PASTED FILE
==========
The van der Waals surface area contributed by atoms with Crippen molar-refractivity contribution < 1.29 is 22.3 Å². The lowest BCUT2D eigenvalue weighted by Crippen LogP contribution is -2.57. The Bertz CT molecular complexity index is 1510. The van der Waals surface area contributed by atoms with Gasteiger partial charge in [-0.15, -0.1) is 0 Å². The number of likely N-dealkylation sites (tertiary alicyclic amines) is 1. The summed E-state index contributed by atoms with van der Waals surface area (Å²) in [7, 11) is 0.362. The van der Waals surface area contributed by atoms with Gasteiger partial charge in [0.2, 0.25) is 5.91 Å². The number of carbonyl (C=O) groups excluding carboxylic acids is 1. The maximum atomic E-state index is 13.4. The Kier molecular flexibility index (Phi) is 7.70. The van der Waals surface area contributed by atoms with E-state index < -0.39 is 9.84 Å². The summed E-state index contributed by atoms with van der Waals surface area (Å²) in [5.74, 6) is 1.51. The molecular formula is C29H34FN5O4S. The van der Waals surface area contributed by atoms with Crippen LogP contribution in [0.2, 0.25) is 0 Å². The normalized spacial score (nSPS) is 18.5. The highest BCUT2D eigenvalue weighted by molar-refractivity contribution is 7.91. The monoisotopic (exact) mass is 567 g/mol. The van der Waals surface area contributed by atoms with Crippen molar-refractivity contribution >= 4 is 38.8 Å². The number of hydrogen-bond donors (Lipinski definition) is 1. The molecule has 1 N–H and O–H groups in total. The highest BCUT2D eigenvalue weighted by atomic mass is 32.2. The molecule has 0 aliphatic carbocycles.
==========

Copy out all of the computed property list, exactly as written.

The van der Waals surface area contributed by atoms with Crippen molar-refractivity contribution < 1.29 is 22.3 Å². The lowest BCUT2D eigenvalue weighted by Crippen LogP contribution is -2.57. The Bertz CT molecular complexity index is 1510. The van der Waals surface area contributed by atoms with Gasteiger partial charge in [-0.15, -0.1) is 0 Å². The number of likely N-dealkylation sites (tertiary alicyclic amines) is 1. The summed E-state index contributed by atoms with van der Waals surface area (Å²) in [7, 11) is 0.362. The van der Waals surface area contributed by atoms with Gasteiger partial charge in [0.2, 0.25) is 5.91 Å². The number of carbonyl (C=O) groups excluding carboxylic acids is 1. The maximum atomic E-state index is 13.4. The Kier molecular flexibility index (Phi) is 7.70. The van der Waals surface area contributed by atoms with E-state index < -0.39 is 9.84 Å². The summed E-state index contributed by atoms with van der Waals surface area (Å²) in [5.74, 6) is 1.51. The molecular formula is C29H34FN5O4S. The van der Waals surface area contributed by atoms with Crippen LogP contribution in [0.2, 0.25) is 0 Å². The normalized spacial score (nSPS) is 18.5. The highest BCUT2D eigenvalue weighted by molar-refractivity contribution is 7.91. The monoisotopic (exact) mass is 567 g/mol. The van der Waals surface area contributed by atoms with Crippen molar-refractivity contribution >= 4 is 38.8 Å². The number of hydrogen-bond donors (Lipinski definition) is 1. The molecule has 1 N–H and O–H groups in total. The highest BCUT2D eigenvalue weighted by atomic mass is 32.2. The molecule has 0 aliphatic carbocycles.